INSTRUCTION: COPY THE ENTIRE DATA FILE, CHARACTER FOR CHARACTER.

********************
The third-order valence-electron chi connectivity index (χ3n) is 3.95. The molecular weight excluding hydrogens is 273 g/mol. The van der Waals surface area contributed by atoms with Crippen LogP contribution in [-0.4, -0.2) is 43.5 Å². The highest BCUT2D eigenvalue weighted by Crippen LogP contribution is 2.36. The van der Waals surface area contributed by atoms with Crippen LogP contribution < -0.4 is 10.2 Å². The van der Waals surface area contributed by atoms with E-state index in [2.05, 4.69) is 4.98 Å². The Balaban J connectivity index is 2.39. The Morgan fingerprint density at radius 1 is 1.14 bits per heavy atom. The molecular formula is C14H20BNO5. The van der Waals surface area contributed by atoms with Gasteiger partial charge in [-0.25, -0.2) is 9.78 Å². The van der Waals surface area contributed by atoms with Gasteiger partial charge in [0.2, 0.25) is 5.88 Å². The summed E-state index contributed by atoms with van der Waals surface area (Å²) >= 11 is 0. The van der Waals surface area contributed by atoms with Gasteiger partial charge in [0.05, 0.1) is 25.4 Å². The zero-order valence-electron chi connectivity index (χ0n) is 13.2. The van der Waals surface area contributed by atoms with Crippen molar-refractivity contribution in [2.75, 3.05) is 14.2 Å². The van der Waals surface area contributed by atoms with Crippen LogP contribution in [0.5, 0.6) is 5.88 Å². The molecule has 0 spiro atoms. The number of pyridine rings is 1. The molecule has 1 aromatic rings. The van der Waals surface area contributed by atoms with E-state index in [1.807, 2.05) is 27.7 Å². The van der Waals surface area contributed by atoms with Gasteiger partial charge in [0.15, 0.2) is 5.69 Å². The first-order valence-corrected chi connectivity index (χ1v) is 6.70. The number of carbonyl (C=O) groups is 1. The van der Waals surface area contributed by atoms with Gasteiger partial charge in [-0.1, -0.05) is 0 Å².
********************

The third-order valence-electron chi connectivity index (χ3n) is 3.95. The molecular weight excluding hydrogens is 273 g/mol. The van der Waals surface area contributed by atoms with Crippen LogP contribution in [-0.4, -0.2) is 43.5 Å². The highest BCUT2D eigenvalue weighted by Crippen LogP contribution is 2.36. The van der Waals surface area contributed by atoms with Crippen LogP contribution < -0.4 is 10.2 Å². The van der Waals surface area contributed by atoms with E-state index in [2.05, 4.69) is 4.98 Å². The Balaban J connectivity index is 2.39. The Morgan fingerprint density at radius 1 is 1.14 bits per heavy atom. The molecular formula is C14H20BNO5. The van der Waals surface area contributed by atoms with Gasteiger partial charge in [-0.25, -0.2) is 9.78 Å². The van der Waals surface area contributed by atoms with Gasteiger partial charge in [0.2, 0.25) is 5.88 Å². The summed E-state index contributed by atoms with van der Waals surface area (Å²) >= 11 is 0. The van der Waals surface area contributed by atoms with Gasteiger partial charge in [0.05, 0.1) is 25.4 Å². The zero-order valence-electron chi connectivity index (χ0n) is 13.2. The van der Waals surface area contributed by atoms with Crippen molar-refractivity contribution in [2.75, 3.05) is 14.2 Å². The van der Waals surface area contributed by atoms with Crippen LogP contribution in [0.5, 0.6) is 5.88 Å². The molecule has 0 spiro atoms. The number of pyridine rings is 1. The molecule has 1 aromatic rings. The van der Waals surface area contributed by atoms with E-state index in [1.807, 2.05) is 27.7 Å². The van der Waals surface area contributed by atoms with Gasteiger partial charge in [0.15, 0.2) is 5.69 Å². The first-order valence-corrected chi connectivity index (χ1v) is 6.70. The number of carbonyl (C=O) groups is 1. The van der Waals surface area contributed by atoms with Gasteiger partial charge in [-0.1, -0.05) is 0 Å².